It is also worth noting that the gradient of the tangent and the curve at the above point are the same

The shortest distance between a point and a line is found by taking the normal to the line which passes through the point

When asked to find the correct graph for a function, try substituting important values into the function to rule out possibilities. For example, 2013 Q1D.

Be aware of useful inequalities:

tagged people who may be interested:
9
#2
Reserved
0
4 years ago
#3
Mate. Idc bout mat bruv.
Jk mat is quite nice, note that recent papers are much harder then previous ones so dont do the spec test and think oh yeh mat is easy i can easily get into oxford as it aint that easy.
Quote me if u need help, had some nice alternatives to some questions.
0
#4
(Original post by physicsmaths)
Mate. Idc bout mat bruv.
Jk mat is quite nice, note that recent papers are much harder then previous ones so dont do the spec test and think oh yeh mat is easy i can easily get into oxford as it aint that easy.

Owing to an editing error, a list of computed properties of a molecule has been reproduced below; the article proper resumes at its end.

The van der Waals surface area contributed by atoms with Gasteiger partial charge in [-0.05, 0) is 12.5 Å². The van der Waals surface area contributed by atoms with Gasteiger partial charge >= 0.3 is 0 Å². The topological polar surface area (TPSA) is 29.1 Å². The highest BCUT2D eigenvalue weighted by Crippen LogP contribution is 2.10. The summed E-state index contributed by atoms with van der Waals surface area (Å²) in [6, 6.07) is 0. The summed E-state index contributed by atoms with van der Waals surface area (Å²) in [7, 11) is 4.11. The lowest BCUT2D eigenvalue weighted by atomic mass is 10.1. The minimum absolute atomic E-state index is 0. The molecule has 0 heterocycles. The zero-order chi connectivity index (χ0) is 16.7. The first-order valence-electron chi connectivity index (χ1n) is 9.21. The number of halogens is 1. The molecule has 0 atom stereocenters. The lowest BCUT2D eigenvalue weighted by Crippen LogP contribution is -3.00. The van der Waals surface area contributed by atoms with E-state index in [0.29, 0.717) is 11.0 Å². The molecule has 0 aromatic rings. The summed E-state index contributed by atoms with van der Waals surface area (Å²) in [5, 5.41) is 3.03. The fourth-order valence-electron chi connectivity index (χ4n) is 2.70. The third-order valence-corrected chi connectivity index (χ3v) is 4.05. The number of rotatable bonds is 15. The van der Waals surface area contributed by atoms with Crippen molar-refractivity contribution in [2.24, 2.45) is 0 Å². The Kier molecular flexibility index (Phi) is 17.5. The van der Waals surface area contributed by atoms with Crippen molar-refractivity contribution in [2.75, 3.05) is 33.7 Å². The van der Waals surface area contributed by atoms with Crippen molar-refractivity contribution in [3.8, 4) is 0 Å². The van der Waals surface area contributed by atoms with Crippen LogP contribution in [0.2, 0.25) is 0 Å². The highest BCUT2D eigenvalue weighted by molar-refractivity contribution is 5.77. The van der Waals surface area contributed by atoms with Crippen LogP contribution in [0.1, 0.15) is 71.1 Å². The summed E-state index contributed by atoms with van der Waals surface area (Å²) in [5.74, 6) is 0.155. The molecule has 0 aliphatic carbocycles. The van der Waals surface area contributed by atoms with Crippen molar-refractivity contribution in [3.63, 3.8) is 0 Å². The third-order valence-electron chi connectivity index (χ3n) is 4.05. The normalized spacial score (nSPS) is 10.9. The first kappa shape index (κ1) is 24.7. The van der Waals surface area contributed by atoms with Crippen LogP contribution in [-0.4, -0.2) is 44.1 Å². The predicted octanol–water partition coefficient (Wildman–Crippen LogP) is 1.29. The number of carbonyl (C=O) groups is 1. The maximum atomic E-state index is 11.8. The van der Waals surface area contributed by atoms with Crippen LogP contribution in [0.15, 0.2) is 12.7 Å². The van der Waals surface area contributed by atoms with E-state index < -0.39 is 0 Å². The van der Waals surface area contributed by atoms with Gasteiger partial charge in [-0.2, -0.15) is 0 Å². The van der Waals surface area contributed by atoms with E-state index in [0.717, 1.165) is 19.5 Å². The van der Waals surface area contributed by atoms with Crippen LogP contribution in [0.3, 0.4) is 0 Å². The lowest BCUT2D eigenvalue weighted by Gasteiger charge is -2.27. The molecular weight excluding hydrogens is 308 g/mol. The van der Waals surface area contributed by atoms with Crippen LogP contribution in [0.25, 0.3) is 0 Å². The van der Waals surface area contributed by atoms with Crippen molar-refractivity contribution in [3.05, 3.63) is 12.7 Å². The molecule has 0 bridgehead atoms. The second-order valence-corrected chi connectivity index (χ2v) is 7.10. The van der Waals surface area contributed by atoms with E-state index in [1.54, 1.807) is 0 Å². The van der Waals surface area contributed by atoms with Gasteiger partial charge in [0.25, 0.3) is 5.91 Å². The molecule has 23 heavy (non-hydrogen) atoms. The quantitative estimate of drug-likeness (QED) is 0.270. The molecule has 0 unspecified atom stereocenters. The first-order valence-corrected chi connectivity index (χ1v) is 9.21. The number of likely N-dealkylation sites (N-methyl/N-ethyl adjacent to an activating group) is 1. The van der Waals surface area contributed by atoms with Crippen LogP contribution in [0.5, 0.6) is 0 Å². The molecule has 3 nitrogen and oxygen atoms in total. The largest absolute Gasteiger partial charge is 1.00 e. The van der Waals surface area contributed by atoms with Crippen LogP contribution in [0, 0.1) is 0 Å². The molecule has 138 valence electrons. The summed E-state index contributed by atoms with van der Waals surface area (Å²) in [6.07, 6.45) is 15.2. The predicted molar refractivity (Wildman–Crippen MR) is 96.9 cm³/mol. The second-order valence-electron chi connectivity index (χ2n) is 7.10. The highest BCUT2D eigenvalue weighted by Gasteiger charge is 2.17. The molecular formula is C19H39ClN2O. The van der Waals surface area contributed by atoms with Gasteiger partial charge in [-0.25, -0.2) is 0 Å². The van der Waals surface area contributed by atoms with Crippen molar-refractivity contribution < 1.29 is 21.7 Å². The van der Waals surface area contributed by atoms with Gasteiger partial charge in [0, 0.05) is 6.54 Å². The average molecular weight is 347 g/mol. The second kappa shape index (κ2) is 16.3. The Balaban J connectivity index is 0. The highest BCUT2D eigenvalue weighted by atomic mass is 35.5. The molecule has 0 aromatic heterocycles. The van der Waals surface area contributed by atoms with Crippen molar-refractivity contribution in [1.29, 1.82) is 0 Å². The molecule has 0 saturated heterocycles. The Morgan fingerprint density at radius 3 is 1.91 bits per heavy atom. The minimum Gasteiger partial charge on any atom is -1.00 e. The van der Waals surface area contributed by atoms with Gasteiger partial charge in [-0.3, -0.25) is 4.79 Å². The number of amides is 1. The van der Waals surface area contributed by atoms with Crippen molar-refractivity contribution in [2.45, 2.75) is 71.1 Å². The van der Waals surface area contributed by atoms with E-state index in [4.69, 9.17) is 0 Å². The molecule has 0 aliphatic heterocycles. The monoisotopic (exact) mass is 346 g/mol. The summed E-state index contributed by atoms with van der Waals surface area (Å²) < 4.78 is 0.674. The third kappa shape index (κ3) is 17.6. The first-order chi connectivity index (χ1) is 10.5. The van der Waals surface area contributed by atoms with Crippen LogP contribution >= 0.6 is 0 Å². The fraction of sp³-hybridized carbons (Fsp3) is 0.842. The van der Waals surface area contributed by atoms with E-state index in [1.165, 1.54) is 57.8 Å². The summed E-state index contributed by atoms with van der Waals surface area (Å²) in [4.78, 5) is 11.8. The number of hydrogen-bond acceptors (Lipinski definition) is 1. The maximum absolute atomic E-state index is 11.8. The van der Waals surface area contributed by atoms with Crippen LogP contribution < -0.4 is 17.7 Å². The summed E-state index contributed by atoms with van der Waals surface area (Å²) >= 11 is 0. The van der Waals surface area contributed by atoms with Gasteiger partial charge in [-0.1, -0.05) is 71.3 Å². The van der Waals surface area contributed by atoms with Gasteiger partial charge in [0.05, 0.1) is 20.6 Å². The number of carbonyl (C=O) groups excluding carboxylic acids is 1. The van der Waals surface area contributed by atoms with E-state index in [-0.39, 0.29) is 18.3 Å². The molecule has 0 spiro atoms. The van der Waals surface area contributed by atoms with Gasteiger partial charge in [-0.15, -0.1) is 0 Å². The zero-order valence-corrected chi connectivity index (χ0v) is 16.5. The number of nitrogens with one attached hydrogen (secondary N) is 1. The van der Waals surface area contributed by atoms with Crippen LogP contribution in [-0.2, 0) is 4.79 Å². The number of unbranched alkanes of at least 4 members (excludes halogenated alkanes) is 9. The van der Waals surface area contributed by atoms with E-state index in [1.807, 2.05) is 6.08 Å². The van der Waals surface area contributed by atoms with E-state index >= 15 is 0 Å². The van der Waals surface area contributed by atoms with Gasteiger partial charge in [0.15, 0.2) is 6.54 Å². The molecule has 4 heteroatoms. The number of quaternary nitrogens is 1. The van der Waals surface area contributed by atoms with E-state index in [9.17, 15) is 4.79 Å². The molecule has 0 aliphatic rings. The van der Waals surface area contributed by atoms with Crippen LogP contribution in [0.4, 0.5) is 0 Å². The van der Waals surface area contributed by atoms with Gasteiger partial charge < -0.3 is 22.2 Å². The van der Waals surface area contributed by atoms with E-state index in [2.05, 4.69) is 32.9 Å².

Quote me if u need help, had some nice alternatives to some questions.
Yeah I pretty much fell into that trap by thinking that 2015 would be like 2007

Reserved the second post so I can link into alternative/old paper solutions if and when they pop up
1
4 years ago
#5
(Original post by physicsmaths)
Mate. Idc bout mat bruv.
Jk mat is quite nice, note that recent papers are much harder then previous ones so dont do the spec test and think oh yeh mat is easy i can easily get into oxford as it aint that easy.
Quote me if u need help, had some nice alternatives to some questions.
i need help
0
4 years ago
#6
(Original post by Gome44)
i need help
Go on bruv.
If ur ever stuck. Complete the square. Normllly wrks.